Have you ever had a close friend move away? I remember when, as a young tyke, my best friend, Kristy, moved away. I was in elementary school when she moved to another state. My memory is foggy regarding where she moved and why, but I vividly remember wrapping several of my favorite doll baby clothes in a shoebox and giving them to her just before she left town. I met her in the street midway between her house and mine, and though I don’t remember what was said, I do remember how I felt when she left. Hurt. Bereft. Confused. I was angry at her parents for taking her away. I cried a lot. After she moved, I remember passing by her house each day on my walk home from school—the house where we laughed, sang silly songs, and played made-up games the way kids do. For a good while, it hurt to walk by that house each and every day, but gradually my sadness lifted. I kept in touch with Kristy in other ways, through letters, through the occasional phone call, and mostly, by speaking to her in my heart. Have you ever had a friend move away?
Today we celebrate Ascension Sunday in the church. The Church celebrates the departure of Jesus, his going away, his saying goodbye to his disciples. It is a strange thing to celebrate, though I am fairly certain that we have all had people which we have celebrated their going more than their coming. But this is different because the disciples actually wanted Jesus around. They had just gotten used to his presence, showing up in the Upper Room, breaking bread and broiling fish, showing up on the road to Emmaus and helping them to figure out that the end is not always the end. And now, he vanishes? Right before their eyes, just when they had finally gotten used to having him around? As my kids would say, “Not fair!”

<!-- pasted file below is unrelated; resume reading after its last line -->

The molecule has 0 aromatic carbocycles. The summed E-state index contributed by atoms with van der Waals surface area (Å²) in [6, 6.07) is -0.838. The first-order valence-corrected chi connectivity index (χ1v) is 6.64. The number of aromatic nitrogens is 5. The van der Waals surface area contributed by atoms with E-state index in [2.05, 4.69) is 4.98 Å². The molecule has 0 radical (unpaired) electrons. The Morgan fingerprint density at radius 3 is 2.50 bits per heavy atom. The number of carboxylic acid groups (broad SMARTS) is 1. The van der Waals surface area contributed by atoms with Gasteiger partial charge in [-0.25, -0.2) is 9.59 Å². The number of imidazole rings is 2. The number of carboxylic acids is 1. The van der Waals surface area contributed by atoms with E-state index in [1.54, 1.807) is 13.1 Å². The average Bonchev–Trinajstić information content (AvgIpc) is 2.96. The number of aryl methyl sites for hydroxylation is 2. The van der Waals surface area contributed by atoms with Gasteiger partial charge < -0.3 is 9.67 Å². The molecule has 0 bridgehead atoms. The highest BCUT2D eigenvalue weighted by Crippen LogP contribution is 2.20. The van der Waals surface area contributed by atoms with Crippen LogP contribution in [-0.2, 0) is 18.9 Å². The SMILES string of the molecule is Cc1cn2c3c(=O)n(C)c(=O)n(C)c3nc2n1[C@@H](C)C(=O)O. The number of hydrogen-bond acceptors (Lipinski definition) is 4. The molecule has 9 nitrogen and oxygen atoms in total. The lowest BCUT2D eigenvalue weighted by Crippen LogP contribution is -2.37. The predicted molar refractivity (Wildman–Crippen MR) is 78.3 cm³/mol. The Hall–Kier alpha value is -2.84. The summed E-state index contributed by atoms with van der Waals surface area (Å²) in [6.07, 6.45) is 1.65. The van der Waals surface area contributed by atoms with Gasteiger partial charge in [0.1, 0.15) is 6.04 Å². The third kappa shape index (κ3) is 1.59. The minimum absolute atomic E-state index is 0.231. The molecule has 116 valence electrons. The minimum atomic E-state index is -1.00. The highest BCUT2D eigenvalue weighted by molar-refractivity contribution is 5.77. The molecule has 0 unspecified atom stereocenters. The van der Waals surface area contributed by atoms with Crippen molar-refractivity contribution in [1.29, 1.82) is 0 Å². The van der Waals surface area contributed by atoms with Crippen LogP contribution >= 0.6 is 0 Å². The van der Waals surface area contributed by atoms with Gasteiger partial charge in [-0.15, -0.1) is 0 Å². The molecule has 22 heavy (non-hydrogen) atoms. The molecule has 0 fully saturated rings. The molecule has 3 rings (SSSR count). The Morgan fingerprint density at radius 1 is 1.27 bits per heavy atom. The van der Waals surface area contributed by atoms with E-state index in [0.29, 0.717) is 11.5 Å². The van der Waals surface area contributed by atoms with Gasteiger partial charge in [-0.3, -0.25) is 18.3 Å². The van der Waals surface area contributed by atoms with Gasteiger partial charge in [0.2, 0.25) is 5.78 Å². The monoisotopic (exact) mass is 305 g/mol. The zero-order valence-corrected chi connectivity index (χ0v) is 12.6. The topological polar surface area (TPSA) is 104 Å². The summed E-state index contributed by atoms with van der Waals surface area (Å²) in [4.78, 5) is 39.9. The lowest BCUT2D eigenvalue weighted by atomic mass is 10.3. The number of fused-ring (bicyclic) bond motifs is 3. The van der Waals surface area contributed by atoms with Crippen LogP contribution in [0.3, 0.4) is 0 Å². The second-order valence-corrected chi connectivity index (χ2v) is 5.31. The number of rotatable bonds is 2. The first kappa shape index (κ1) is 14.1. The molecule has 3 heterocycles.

We, Christians, struggle with the Ascension. For one thing, we tend to freeze the biblical story with the Resurrection. We like the idea that Jesus conquered death and was raised by God, and we can appreciate the reassuring appearances that Jesus makes to his disciples to let them know that he is fully able to walk with them down to the local IHOP and share the broiled fish special, even if it is a Mystery to us. But we might have trouble with his withdrawing from them. If Jesus carries God’s presence in him, what does that mean when he decides to leave? Does that mean that there is a great big vacuum where he once was? And we modern day folk have big trouble with his being lifted up to Heaven by a cloud, of all things. Even though things can be saved in the tech cloud, the disciples were talking about the big, white fluffy kind. But most of all, we can struggle with this idea of Jesus (or anyone we care about) choosing to say goodbye when it feels too soon, or too difficult, or too incomplete. It can bring back memories of standing in a street somewhere in the past with a tear-stained face and an arm outstretched to say what our hearts are too full to say: “goodbye. I love you. I will miss you.”
When we wrestle with the Ascension, we wrestle with a whole host of questions: such as, Why does Jesus appear to be going away? How come we aren’t going with him? Why are we confronted with saying goodbye again when we just experienced the joy of seeing him in the flesh? Why does it seem to us that God is playing hide and seek?
To our scientific minds, the Ascension might appear at best, beyond the ken of human understanding, and at the worst, purely fantastical and imaginary. But the Ascension is an attempt to grasp how Jesus would be present with the disciples in a new way, and how Christ’s presence would be no longer confined to one specific time and place, but would be present for all time, wherever two or three gathered in Jesus’ name.